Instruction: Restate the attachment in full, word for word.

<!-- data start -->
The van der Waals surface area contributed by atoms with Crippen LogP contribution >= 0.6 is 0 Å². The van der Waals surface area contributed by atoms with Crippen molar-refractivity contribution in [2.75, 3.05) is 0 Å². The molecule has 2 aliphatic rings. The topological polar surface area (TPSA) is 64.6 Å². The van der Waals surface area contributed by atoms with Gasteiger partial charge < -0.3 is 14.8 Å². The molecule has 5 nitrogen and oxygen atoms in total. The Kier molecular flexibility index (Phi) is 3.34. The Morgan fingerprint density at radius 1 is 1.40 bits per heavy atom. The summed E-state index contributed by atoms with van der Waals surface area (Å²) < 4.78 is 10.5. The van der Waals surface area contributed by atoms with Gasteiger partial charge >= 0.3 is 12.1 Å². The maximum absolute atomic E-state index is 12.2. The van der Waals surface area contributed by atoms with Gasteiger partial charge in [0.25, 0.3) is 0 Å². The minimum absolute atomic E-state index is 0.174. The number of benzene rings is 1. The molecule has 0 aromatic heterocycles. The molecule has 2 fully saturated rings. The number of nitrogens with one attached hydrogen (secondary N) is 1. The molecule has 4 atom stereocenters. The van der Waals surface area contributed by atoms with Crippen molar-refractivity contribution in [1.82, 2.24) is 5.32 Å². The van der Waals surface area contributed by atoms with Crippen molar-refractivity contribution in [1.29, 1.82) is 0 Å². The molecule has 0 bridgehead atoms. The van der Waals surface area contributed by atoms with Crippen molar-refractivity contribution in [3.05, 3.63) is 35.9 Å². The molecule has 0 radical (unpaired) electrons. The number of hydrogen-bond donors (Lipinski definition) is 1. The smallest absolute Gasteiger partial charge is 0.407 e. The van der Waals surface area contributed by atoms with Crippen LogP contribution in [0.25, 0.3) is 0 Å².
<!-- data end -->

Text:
The van der Waals surface area contributed by atoms with Crippen LogP contribution >= 0.6 is 0 Å². The van der Waals surface area contributed by atoms with Crippen molar-refractivity contribution in [2.75, 3.05) is 0 Å². The molecule has 2 aliphatic rings. The topological polar surface area (TPSA) is 64.6 Å². The van der Waals surface area contributed by atoms with Gasteiger partial charge < -0.3 is 14.8 Å². The molecule has 5 nitrogen and oxygen atoms in total. The Kier molecular flexibility index (Phi) is 3.34. The Morgan fingerprint density at radius 1 is 1.40 bits per heavy atom. The summed E-state index contributed by atoms with van der Waals surface area (Å²) < 4.78 is 10.5. The van der Waals surface area contributed by atoms with Gasteiger partial charge >= 0.3 is 12.1 Å². The maximum absolute atomic E-state index is 12.2. The van der Waals surface area contributed by atoms with Gasteiger partial charge in [0.25, 0.3) is 0 Å². The minimum absolute atomic E-state index is 0.174. The number of benzene rings is 1. The molecule has 0 aromatic heterocycles. The molecule has 2 fully saturated rings. The number of nitrogens with one attached hydrogen (secondary N) is 1. The molecule has 4 atom stereocenters. The van der Waals surface area contributed by atoms with Crippen molar-refractivity contribution in [1.82, 2.24) is 5.32 Å². The van der Waals surface area contributed by atoms with Crippen molar-refractivity contribution in [1.29, 1.82) is 0 Å². The molecule has 0 bridgehead atoms. The van der Waals surface area contributed by atoms with Crippen molar-refractivity contribution in [3.05, 3.63) is 35.9 Å². The molecule has 0 radical (unpaired) electrons. The number of hydrogen-bond donors (Lipinski definition) is 1. The smallest absolute Gasteiger partial charge is 0.407 e. The van der Waals surface area contributed by atoms with Crippen LogP contribution in [0.25, 0.3) is 0 Å².